- Good Idea, Bad Start
- When Opportunity Comes Face to Face with Hard Work and Preparation
- End of an Era
- No Strategic Approach to Wealth Management
- Alarm Bells
- It's Hard to Grow Assets AND Enjoy the Fruits of Success at the Same Time!
- Our Wealth Represented More than Cash
- We Needed to Get a Handle on Our Investment Portfolio
- Introducing Strategic Wealth Management
- We Are Stewards, Not Owners, of Our Wealth
- Taking Control for the First Time
- Philanthropy Has Emerged as a Shared Interest Among Many Family Members
- Closer Family Ties
- The Wealth-Building Legacy of E.A. Stuart
- How My Dad Taught Me the Value of Money
- A Book About Strategic Wealth Management
Philanthropy Has Emerged as a Shared Interest Among Many Family Members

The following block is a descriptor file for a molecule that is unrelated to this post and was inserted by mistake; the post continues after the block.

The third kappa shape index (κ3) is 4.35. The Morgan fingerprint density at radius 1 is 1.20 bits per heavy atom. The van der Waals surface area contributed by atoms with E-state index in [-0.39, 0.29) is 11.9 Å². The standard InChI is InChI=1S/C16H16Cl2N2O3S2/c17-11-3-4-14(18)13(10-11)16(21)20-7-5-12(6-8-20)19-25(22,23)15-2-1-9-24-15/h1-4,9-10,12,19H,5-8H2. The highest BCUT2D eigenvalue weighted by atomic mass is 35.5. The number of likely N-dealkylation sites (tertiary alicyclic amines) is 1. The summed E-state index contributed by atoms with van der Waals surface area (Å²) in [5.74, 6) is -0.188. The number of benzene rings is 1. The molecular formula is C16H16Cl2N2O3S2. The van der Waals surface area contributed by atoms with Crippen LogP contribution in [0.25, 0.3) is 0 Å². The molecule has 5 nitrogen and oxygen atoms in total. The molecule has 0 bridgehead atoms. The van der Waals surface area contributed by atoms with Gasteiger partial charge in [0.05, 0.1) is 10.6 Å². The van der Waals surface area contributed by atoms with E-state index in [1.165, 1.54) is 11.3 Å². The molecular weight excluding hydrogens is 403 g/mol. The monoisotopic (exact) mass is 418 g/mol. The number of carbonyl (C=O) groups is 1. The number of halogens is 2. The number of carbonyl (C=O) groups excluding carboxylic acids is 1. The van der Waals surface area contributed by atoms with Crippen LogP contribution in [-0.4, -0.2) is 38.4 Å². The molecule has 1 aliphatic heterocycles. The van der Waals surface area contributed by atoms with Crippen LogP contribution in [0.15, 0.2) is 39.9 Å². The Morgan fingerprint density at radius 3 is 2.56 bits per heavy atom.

Besides strengthening our bottom-line financial results, improved family communication and financial coordination has yielded other benefits. As our extended family has reconnected in recent years, we've rediscovered much about the wonderful Stuart family legacy and have come to appreciate our common family roots.
We found that many of us share a common interest in philanthropy. E.A. Stuart first set up a foundation back in 1937, and additional foundations have been established by virtually every generation of Stuarts since then. Today, these foundations focus the attention of family members on the needs of disadvantaged children, the elderly, at-risk inner city youth, schools, and other social issues. Stuart family members quietly give millions away each year in their capacities as foundation trustees and directors. Following in E.A. Stuart's footsteps, many of us also give substantial sums to charity from our own pockets and spend countless hours working with nonprofit organizations both large and small. Some of these causes are well known and prestigious, while others are small and support some of society's neediest people. I'll have much more to say about philanthropy as a family bonding agent and component of wealth management in subsequent chapters.